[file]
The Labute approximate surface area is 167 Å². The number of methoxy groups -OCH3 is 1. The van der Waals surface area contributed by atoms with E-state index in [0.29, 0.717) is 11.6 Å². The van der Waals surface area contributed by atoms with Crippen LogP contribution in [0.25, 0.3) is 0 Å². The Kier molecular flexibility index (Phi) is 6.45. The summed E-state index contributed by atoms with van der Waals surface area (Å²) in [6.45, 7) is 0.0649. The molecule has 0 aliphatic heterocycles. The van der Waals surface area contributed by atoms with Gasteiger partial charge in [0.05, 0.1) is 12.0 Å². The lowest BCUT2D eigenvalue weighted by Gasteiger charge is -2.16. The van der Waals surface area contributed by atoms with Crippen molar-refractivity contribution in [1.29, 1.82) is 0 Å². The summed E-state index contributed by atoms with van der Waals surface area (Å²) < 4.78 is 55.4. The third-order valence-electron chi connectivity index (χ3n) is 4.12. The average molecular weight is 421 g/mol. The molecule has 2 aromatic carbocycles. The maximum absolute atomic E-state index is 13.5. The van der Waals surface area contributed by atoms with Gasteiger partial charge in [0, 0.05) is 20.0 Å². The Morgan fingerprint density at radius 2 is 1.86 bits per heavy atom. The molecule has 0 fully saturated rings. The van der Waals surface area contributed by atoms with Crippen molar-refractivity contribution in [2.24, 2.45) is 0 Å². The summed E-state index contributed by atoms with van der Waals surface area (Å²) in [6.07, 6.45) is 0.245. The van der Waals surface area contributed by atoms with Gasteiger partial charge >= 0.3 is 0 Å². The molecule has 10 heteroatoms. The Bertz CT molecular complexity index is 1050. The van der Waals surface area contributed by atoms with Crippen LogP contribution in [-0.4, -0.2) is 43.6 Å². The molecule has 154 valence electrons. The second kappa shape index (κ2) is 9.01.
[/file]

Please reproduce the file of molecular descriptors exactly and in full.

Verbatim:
The Labute approximate surface area is 167 Å². The number of methoxy groups -OCH3 is 1. The van der Waals surface area contributed by atoms with E-state index in [0.29, 0.717) is 11.6 Å². The van der Waals surface area contributed by atoms with Crippen LogP contribution in [0.25, 0.3) is 0 Å². The Kier molecular flexibility index (Phi) is 6.45. The summed E-state index contributed by atoms with van der Waals surface area (Å²) in [6.45, 7) is 0.0649. The molecule has 0 aliphatic heterocycles. The van der Waals surface area contributed by atoms with Gasteiger partial charge in [0.05, 0.1) is 12.0 Å². The lowest BCUT2D eigenvalue weighted by Gasteiger charge is -2.16. The van der Waals surface area contributed by atoms with Crippen molar-refractivity contribution in [1.29, 1.82) is 0 Å². The summed E-state index contributed by atoms with van der Waals surface area (Å²) < 4.78 is 55.4. The third-order valence-electron chi connectivity index (χ3n) is 4.12. The average molecular weight is 421 g/mol. The molecule has 2 aromatic carbocycles. The maximum absolute atomic E-state index is 13.5. The van der Waals surface area contributed by atoms with Gasteiger partial charge in [0, 0.05) is 20.0 Å². The Morgan fingerprint density at radius 2 is 1.86 bits per heavy atom. The molecule has 0 fully saturated rings. The van der Waals surface area contributed by atoms with Crippen molar-refractivity contribution in [2.24, 2.45) is 0 Å². The summed E-state index contributed by atoms with van der Waals surface area (Å²) in [6.07, 6.45) is 0.245. The van der Waals surface area contributed by atoms with Gasteiger partial charge >= 0.3 is 0 Å². The molecule has 10 heteroatoms. The Bertz CT molecular complexity index is 1050. The van der Waals surface area contributed by atoms with Crippen LogP contribution in [-0.4, -0.2) is 43.6 Å². The molecule has 154 valence electrons. The second kappa shape index (κ2) is 9.01.